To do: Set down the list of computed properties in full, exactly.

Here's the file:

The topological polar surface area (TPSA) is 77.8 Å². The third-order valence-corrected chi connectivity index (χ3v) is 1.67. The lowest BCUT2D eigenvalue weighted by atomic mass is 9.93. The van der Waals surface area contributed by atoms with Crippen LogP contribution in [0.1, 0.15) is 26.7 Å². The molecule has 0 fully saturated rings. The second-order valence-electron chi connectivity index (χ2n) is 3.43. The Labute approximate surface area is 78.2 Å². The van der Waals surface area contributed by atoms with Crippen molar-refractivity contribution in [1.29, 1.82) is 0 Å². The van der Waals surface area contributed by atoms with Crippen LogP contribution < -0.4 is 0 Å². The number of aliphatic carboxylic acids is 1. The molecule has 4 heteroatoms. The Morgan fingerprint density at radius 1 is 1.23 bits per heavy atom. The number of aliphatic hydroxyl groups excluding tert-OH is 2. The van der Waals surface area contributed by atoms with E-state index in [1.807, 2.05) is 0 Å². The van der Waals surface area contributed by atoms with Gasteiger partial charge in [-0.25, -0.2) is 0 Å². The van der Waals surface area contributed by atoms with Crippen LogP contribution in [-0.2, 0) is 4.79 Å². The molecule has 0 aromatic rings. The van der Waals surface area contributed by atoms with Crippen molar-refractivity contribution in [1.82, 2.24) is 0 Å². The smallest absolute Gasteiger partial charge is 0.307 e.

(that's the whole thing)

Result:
The topological polar surface area (TPSA) is 77.8 Å². The third-order valence-corrected chi connectivity index (χ3v) is 1.67. The lowest BCUT2D eigenvalue weighted by atomic mass is 9.93. The van der Waals surface area contributed by atoms with Crippen LogP contribution in [0.1, 0.15) is 26.7 Å². The molecule has 0 fully saturated rings. The second-order valence-electron chi connectivity index (χ2n) is 3.43. The Labute approximate surface area is 78.2 Å². The van der Waals surface area contributed by atoms with Crippen molar-refractivity contribution in [1.29, 1.82) is 0 Å². The van der Waals surface area contributed by atoms with Crippen LogP contribution < -0.4 is 0 Å². The number of aliphatic carboxylic acids is 1. The molecule has 4 heteroatoms. The Morgan fingerprint density at radius 1 is 1.23 bits per heavy atom. The number of aliphatic hydroxyl groups excluding tert-OH is 2. The van der Waals surface area contributed by atoms with E-state index in [1.807, 2.05) is 0 Å². The van der Waals surface area contributed by atoms with Gasteiger partial charge in [-0.25, -0.2) is 0 Å². The van der Waals surface area contributed by atoms with Crippen LogP contribution in [-0.2, 0) is 4.79 Å². The molecule has 0 aromatic rings. The van der Waals surface area contributed by atoms with Crippen molar-refractivity contribution in [1.82, 2.24) is 0 Å². The smallest absolute Gasteiger partial charge is 0.307 e.